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Proc Natl Acad Sci U S A. 2009 Aug 18;106(33):14114-9. doi: 10.1073/pnas.0903153106. Epub 2009 Aug 4.

Ipsilateral cortical fMRI responses after peripheral nerve damage in rats reflect increased interneuron activity.

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Laboratory of Functional and Molecular Imaging and Neurophysiological Pharmacology Section, National Institute of Neurological Disorders and Stroke, National Institutes of Health, Bethesda, MD 20892, USA.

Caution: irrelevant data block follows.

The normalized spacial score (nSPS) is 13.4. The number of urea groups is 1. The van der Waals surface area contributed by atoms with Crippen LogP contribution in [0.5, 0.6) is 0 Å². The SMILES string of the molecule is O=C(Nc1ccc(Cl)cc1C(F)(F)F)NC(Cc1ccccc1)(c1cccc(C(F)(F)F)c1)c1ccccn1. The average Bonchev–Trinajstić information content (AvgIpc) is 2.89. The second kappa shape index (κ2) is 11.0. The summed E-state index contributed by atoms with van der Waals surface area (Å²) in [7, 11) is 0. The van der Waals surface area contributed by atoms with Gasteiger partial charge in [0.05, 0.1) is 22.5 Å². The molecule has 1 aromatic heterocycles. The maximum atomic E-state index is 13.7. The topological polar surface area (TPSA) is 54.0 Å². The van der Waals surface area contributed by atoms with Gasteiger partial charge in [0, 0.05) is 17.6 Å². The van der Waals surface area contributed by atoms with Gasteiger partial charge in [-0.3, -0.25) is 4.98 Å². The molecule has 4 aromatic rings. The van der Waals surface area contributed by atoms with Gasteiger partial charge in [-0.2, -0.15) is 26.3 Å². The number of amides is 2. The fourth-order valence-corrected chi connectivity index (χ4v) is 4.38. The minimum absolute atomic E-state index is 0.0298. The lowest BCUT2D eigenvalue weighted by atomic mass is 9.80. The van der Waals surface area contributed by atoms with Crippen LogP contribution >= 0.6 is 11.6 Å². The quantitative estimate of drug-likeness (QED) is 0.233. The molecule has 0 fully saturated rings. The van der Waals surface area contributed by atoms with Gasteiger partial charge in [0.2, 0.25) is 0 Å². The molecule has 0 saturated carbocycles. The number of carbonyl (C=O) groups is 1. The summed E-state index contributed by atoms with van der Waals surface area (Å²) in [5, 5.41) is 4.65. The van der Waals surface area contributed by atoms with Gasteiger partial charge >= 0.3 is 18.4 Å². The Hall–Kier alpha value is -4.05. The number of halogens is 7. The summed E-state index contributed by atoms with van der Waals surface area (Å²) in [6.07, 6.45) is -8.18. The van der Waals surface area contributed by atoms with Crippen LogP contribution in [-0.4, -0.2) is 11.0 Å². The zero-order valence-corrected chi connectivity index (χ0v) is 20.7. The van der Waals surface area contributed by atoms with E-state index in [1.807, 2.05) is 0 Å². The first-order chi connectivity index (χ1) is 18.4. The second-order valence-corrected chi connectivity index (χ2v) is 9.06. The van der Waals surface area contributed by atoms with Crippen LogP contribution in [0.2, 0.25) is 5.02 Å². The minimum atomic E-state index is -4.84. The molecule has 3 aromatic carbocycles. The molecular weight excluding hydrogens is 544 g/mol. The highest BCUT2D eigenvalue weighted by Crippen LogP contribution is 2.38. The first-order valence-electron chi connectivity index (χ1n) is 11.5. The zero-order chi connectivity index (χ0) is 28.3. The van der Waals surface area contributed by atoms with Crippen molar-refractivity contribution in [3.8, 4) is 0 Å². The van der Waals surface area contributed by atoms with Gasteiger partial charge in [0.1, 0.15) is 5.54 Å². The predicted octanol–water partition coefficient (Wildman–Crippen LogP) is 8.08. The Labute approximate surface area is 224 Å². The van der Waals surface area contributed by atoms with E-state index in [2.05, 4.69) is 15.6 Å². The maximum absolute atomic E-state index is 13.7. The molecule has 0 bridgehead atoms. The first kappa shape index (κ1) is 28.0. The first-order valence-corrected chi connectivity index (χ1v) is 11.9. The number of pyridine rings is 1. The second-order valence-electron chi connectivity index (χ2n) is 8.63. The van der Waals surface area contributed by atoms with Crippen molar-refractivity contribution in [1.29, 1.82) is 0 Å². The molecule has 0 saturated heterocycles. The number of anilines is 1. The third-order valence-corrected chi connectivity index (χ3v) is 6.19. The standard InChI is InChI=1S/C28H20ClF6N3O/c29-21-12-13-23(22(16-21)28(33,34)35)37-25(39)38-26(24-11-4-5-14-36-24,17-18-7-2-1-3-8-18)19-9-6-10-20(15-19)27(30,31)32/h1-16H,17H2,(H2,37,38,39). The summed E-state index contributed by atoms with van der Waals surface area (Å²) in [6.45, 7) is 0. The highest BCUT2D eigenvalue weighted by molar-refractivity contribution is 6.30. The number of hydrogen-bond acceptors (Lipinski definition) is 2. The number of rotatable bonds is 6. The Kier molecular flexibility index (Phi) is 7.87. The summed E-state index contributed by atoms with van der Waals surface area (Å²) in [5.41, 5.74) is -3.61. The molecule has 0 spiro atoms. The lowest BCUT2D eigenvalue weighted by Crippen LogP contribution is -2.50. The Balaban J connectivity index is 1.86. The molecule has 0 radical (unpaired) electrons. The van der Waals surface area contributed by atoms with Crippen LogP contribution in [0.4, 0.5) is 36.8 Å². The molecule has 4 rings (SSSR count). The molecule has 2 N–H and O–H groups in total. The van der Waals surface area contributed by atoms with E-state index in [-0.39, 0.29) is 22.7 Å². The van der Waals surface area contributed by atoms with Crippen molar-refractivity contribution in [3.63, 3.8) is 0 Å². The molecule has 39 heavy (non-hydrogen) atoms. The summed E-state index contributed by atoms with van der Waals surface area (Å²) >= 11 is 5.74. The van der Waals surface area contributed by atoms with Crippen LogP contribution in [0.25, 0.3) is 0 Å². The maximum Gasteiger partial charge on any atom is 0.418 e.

In the weeks following unilateral peripheral nerve injury, the deprived primary somatosensory cortex (SI) responds to stimulation of the ipsilateral intact limb as demonstrated by functional magnetic resonance imaging (fMRI) responses. The neuronal basis of these responses was studied by using high-resolution fMRI, in vivo electrophysiological recordings, and juxtacellular neuronal labeling in rats that underwent an excision of the forepaw radial, median, and ulnar nerves. These nerves were exposed but not severed in control rats. Significant bilateral increases of fMRI responses in SI were observed in denervated rats. In the healthy SI of the denervated rats, increases in fMRI responses were concordant with increases in local field potential (LFP) amplitude and an increased incidence of single units responding compared with control rats. In contrast, in the deprived SI, increases in fMRI responses were associated with a minimal change in LFP amplitude but with increased incidence of single units responding. Based on action potential duration, juxtacellular labeling, and immunostaining results, neurons responding to intact forepaw stimulation in the deprived cortex were identified as interneurons. These results suggest that the increases in fMRI responses in the deprived cortex reflect increased interneuron activity.

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